"Both depend, or in the case of Madoff, depended, on being able to get new contributors into the scheme in order to pay off the previous contributors. The Social Security Administration has the power of the law to force new contributors into its scheme. Madoff did not have the power of the law to force new contributors into his scheme, therefore, he has been accused of breaking the law. Just another example of how it's good to be the king."

The 90% bonus tax bill may not happen, but the House has passed another bill restricting compensation at firms receiving taxpayer money.

"The bill adopted by the House on Wednesday would bar companies that received a capital infusion from the federal government from paying any bonus or other compensation that is “unreasonable or excessive” as defined by the Treasury, until they had repaid their bailout money to the government. The companies would also be barred from paying any bonus that was not “directly based on performance-based measures.”"

I find this problematic because it leaves the door open for all sorts of disasters in the future - after all, how can the House determine qualitative traits like "unreasonable" and "excessive?" Although they probably didn't want to put a quantitative cap like "$500k" on compensation, at least that would have been something that employees knew about up front. I don't really want to get into this debate here and now, but if, as a trader, my positions make a $100MM profit for the bank, what is unreasonable compensation for me? $3MM? $5MM? $15MM?

Chris Whalen, of Institutional Risk Analyst, writes on Barry Ritholtz's blog about what appears to be outright, unimitigated fraud at AIG:

"As with the phony reinsurance contracts that AIG and other insurers wrote for decades, when AIG wrote hundreds of billions of dollars in CDS contracts, neither AIG nor the counterparties believed that the CDS would ever be paid. Indeed, one source with personal knowledge of the matter suggests that there may be emails and actual side letters between AIG and its counterparties that could prove conclusively that AIG never intended to pay out on any of its CDS contracts.

The significance of this for the US bailout of AIG is profound. If our surmise is correct, the position of Feb Chairman Ben Bernanke and Treasury Secretary Tim Geithner that the AIG credit default contracts are “valid legal contracts” is ridiculous and reveals a level of ignorance by the Fed and Treasury about the true goings on inside AIG and the reinsurance industry that is truly staggering."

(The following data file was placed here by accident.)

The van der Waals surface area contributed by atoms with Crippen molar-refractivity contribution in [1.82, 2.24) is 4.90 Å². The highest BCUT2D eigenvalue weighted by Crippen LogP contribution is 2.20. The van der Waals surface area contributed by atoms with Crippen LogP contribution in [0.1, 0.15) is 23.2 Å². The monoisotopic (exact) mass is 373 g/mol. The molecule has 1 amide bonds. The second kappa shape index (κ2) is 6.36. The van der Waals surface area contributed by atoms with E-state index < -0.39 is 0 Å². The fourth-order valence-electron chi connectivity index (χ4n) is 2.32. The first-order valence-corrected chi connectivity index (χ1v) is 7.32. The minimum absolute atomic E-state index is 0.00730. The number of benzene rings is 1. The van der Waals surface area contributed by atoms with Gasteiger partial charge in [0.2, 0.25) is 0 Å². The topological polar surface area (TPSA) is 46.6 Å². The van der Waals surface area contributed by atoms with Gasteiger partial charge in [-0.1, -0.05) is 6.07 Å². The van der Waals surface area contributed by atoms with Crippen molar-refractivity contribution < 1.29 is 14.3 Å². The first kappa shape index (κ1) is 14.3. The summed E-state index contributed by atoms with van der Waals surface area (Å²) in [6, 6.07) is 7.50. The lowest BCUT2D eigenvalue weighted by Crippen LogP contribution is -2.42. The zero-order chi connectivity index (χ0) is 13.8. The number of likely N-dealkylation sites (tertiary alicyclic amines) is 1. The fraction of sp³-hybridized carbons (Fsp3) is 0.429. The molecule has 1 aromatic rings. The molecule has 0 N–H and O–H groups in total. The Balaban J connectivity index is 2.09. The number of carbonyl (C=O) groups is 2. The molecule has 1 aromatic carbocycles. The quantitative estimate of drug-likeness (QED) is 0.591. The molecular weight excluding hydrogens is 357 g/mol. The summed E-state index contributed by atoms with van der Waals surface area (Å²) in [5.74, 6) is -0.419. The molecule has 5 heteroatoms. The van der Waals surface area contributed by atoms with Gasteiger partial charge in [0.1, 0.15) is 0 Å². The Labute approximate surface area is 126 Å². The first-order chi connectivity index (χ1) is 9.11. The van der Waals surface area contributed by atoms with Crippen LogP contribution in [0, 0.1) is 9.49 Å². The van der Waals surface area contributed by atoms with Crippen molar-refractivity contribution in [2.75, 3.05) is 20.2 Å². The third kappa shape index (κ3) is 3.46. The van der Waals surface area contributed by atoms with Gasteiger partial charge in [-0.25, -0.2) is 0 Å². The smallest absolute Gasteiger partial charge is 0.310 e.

I'm up in Boston today, and I sat down on my dad's couch to actually read the physical hard copy of the New York Times - something I almost never do when I'm at home in NYC. Amidst the sea of absurd financial shenanigans, I came across an article that struck a chord with me, and I encourage you to read it. "Cadillac Man's" recounting of his 13 years living on the streets of New York is not an account of a decade of hell - but rather a wistful memory of his former life, and perhaps a desire to resume it.

"FOR nearly 13 years between 1994 and 2007, I wandered the streets of New York, a nomad in the town where I was born in 1949. To say that I was homeless is true and yet not the whole truth. I had a mobile home of sorts — my wagon — the most recent, a grocery cart I liberated from the Costco in Long Island City. In it, I carried everything I needed: bedding, clothes, a camp stove, beach chairs, an umbrella, pots and pans, a first-aid kit and 20 or so paperbacks.

Every morning, I’d get up and say to myself: Where to today? And I’d turn my wagon either right or left and just keep going in that direction. Eventually I rolled my way through all the boroughs except Staten Island, stopping to live for a while in one place or another."

It's the concluding paragraph that I find most interesting:

"If we find a place in Astoria, I’ll be under the viaduct every day. In the meantime, my old wagon is still there, where I had a friend anchor it into the sidewalk with cement so nobody knocks it over.

Will I ever take my wagon for a spin again? Or is it a monument to my old life? I know what I hope."

What is Cadillac Man's hope? That he'll never have to return to the grind of pushing his wagon? Or that he'll get a chance to return to the nomadic freedom it provided him? I hate for this to sound like a high school book report, but I nevertheless found the article intriguing.